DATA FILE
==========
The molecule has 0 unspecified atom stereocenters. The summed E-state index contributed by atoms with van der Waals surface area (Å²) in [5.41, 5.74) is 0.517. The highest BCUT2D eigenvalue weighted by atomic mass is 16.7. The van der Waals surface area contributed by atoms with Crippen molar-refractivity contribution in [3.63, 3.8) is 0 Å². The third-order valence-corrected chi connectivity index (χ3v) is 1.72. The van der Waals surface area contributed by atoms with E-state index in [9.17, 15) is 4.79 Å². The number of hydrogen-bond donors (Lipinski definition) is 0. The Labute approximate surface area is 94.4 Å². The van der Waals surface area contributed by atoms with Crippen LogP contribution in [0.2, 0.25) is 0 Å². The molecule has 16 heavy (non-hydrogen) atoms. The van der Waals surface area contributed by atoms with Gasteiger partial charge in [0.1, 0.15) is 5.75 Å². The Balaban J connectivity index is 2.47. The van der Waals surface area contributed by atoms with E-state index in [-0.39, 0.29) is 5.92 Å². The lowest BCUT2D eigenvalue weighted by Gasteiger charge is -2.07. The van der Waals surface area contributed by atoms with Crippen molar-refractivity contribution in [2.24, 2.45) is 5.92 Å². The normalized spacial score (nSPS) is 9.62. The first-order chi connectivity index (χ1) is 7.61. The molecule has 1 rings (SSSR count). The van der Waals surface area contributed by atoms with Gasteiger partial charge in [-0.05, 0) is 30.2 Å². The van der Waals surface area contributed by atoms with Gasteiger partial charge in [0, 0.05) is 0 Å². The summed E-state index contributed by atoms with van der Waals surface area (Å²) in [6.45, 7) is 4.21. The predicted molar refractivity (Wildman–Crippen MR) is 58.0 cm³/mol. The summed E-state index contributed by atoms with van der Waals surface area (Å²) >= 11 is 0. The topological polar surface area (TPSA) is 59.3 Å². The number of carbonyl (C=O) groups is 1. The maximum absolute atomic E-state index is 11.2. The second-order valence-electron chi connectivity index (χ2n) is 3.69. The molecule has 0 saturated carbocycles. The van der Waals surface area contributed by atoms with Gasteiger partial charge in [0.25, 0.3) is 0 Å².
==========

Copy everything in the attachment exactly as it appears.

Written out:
The molecule has 0 unspecified atom stereocenters. The summed E-state index contributed by atoms with van der Waals surface area (Å²) in [5.41, 5.74) is 0.517. The highest BCUT2D eigenvalue weighted by atomic mass is 16.7. The van der Waals surface area contributed by atoms with Crippen molar-refractivity contribution in [3.63, 3.8) is 0 Å². The third-order valence-corrected chi connectivity index (χ3v) is 1.72. The van der Waals surface area contributed by atoms with E-state index in [9.17, 15) is 4.79 Å². The number of hydrogen-bond donors (Lipinski definition) is 0. The Labute approximate surface area is 94.4 Å². The van der Waals surface area contributed by atoms with Crippen LogP contribution in [0.2, 0.25) is 0 Å². The molecule has 16 heavy (non-hydrogen) atoms. The van der Waals surface area contributed by atoms with Gasteiger partial charge in [0.1, 0.15) is 5.75 Å². The Balaban J connectivity index is 2.47. The van der Waals surface area contributed by atoms with E-state index in [-0.39, 0.29) is 5.92 Å². The lowest BCUT2D eigenvalue weighted by Gasteiger charge is -2.07. The van der Waals surface area contributed by atoms with Crippen molar-refractivity contribution in [2.24, 2.45) is 5.92 Å². The normalized spacial score (nSPS) is 9.62. The first-order chi connectivity index (χ1) is 7.61. The molecule has 1 rings (SSSR count). The van der Waals surface area contributed by atoms with Gasteiger partial charge in [-0.05, 0) is 30.2 Å². The van der Waals surface area contributed by atoms with Gasteiger partial charge in [0, 0.05) is 0 Å². The summed E-state index contributed by atoms with van der Waals surface area (Å²) in [6.45, 7) is 4.21. The predicted molar refractivity (Wildman–Crippen MR) is 58.0 cm³/mol. The summed E-state index contributed by atoms with van der Waals surface area (Å²) >= 11 is 0. The topological polar surface area (TPSA) is 59.3 Å². The number of carbonyl (C=O) groups is 1. The maximum absolute atomic E-state index is 11.2. The second-order valence-electron chi connectivity index (χ2n) is 3.69. The molecule has 0 saturated carbocycles. The van der Waals surface area contributed by atoms with Gasteiger partial charge in [0.25, 0.3) is 0 Å².